‘We are Here…’ was particularly unusual, both as art and remembrance, in several respects. Firstly, it was not revealed until the evening of the day itself that the entire project had been the work of the artist Jeremy Deller and Director of the National Theatre, Rufus Norris. Similarly, its substantial three-year preparation was entirely secret. There was no element of advance marketing or publicity, as Norris has stated – there was ‘no sell’. This is almost unprecedented in art terms within which the building of an audience prior to the event or launch is key. There is also the sheer level of public awareness and engagement achieved within a single day. Statistics from 14-18 Now indicate that by the evening of July 1st 63% of the British public (approximately 30 million people) had some awareness of the work. Not withstanding the fact that the organisers had harnessed the help of key influencers, and that the work was a gift to social media, this is impressive. Finally there is the interaction with, and reaction of, the public. The volunteers participating in ‘We Are Here…’had been trained to expect and respond to potential aggression. What they were unprepared for was a level of public emotion that meant that many on encountering the ‘soldiers’ broke down and sobbed. Both shortly after the work took place, and more recently, Deller has publicly linked this out-pouring of emotion to political uncertainty at the time post the EU referendum. For me this is to significantly underestimate the power of our national connection with remembrance in general, and the iconography of World War One in particular.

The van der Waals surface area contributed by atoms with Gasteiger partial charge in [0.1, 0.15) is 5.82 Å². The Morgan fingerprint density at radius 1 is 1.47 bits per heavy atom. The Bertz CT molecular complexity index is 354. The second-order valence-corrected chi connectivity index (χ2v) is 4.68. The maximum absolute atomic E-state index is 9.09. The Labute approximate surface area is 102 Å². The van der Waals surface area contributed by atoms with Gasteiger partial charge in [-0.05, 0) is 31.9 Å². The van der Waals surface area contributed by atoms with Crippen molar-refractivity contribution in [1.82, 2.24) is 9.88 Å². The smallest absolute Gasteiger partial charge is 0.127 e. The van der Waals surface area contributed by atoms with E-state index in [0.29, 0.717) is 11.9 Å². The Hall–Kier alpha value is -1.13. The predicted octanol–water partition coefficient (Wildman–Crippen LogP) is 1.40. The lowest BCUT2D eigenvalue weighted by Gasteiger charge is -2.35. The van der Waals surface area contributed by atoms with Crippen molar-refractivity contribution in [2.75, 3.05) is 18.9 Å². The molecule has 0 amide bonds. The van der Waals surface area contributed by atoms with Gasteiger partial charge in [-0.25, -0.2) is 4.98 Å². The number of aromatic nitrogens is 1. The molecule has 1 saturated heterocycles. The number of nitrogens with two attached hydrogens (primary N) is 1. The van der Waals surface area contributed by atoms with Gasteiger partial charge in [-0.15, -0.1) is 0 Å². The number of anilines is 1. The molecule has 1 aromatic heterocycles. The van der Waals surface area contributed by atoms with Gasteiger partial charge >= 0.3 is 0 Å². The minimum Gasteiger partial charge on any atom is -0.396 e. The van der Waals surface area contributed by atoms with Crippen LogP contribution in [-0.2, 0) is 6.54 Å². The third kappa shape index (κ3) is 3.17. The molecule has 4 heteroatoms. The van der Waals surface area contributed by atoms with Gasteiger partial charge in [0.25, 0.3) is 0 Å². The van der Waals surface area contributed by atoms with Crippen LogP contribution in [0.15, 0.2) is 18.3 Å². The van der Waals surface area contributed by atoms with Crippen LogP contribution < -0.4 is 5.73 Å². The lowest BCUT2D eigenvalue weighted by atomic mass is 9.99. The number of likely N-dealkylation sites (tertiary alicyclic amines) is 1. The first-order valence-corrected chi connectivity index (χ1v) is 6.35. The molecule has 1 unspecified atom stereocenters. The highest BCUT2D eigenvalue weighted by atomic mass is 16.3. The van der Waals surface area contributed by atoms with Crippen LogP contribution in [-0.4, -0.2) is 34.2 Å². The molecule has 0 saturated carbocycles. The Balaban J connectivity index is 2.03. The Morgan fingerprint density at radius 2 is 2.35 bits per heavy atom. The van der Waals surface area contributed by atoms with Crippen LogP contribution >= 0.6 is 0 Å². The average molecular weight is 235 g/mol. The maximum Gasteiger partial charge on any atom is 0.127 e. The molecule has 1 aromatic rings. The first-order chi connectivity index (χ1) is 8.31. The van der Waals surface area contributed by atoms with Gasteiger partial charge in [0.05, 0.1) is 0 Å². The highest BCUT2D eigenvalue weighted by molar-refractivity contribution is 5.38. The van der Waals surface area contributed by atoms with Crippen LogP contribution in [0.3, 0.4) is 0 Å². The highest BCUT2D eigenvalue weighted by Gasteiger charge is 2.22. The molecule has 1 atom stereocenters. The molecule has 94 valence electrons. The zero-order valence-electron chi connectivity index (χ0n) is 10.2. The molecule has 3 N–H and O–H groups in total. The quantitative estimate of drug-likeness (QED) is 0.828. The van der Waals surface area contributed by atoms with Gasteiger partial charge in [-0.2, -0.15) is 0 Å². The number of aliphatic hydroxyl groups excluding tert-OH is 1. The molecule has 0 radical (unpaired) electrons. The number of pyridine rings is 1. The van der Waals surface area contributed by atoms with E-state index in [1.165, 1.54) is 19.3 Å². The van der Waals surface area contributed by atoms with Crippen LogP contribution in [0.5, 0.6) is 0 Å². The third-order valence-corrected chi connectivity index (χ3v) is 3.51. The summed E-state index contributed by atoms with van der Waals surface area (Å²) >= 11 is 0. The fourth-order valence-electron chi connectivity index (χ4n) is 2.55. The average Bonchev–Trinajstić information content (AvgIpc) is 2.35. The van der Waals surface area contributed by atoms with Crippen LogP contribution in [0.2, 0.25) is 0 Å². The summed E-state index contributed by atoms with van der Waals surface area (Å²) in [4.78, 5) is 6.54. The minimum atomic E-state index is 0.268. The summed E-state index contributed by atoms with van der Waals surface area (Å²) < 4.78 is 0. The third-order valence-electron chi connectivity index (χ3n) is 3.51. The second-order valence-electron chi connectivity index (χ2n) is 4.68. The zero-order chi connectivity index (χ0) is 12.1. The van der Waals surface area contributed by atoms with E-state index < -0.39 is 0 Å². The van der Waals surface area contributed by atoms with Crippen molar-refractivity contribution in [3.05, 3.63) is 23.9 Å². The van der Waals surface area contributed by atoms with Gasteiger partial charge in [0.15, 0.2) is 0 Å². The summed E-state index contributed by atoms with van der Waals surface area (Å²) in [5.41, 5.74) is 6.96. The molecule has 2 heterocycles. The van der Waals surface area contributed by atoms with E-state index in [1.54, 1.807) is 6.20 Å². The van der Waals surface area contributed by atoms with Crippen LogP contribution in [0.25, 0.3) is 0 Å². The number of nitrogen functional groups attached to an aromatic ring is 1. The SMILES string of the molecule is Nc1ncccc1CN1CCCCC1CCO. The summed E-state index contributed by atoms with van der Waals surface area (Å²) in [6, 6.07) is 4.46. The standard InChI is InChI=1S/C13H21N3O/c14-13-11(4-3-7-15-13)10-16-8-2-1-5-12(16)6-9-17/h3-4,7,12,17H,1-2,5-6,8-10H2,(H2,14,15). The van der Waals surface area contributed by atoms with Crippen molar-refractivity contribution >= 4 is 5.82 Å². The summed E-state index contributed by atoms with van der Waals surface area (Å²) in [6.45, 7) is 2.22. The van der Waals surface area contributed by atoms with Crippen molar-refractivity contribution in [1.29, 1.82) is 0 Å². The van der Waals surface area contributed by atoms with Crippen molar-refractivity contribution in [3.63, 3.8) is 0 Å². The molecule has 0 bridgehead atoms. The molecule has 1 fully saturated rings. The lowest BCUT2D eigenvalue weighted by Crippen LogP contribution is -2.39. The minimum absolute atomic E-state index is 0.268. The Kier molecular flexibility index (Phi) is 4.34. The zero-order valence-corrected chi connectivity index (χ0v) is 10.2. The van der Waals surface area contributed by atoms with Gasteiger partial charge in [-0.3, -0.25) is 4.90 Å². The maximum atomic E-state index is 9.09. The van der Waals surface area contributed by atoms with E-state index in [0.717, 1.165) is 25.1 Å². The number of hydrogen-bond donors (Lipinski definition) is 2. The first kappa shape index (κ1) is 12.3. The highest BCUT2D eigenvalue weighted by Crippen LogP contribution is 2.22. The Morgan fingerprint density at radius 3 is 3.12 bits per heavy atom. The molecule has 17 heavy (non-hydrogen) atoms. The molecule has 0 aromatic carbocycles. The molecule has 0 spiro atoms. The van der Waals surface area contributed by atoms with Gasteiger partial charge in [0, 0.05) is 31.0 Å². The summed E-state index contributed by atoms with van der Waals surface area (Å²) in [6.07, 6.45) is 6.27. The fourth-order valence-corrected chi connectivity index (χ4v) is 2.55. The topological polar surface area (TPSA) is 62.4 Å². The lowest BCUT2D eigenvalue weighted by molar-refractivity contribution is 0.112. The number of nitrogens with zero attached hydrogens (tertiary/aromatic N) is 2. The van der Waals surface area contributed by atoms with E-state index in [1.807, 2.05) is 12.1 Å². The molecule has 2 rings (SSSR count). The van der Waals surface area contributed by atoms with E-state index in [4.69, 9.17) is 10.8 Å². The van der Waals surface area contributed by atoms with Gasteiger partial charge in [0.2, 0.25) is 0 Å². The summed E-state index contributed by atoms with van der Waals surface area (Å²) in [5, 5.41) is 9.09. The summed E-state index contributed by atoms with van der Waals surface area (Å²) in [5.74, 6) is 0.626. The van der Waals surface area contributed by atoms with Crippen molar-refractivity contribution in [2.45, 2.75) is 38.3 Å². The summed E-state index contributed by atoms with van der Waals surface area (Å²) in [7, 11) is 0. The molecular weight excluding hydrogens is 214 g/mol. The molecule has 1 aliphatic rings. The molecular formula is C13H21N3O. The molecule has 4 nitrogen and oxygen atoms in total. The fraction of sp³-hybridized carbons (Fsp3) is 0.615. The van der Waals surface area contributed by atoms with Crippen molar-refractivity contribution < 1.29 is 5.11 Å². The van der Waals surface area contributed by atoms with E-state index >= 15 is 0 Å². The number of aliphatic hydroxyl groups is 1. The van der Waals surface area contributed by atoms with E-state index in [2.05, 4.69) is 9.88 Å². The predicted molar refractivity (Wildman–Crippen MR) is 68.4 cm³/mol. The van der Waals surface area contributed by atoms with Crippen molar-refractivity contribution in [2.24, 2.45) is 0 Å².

© and acknowledgement 14-18 Now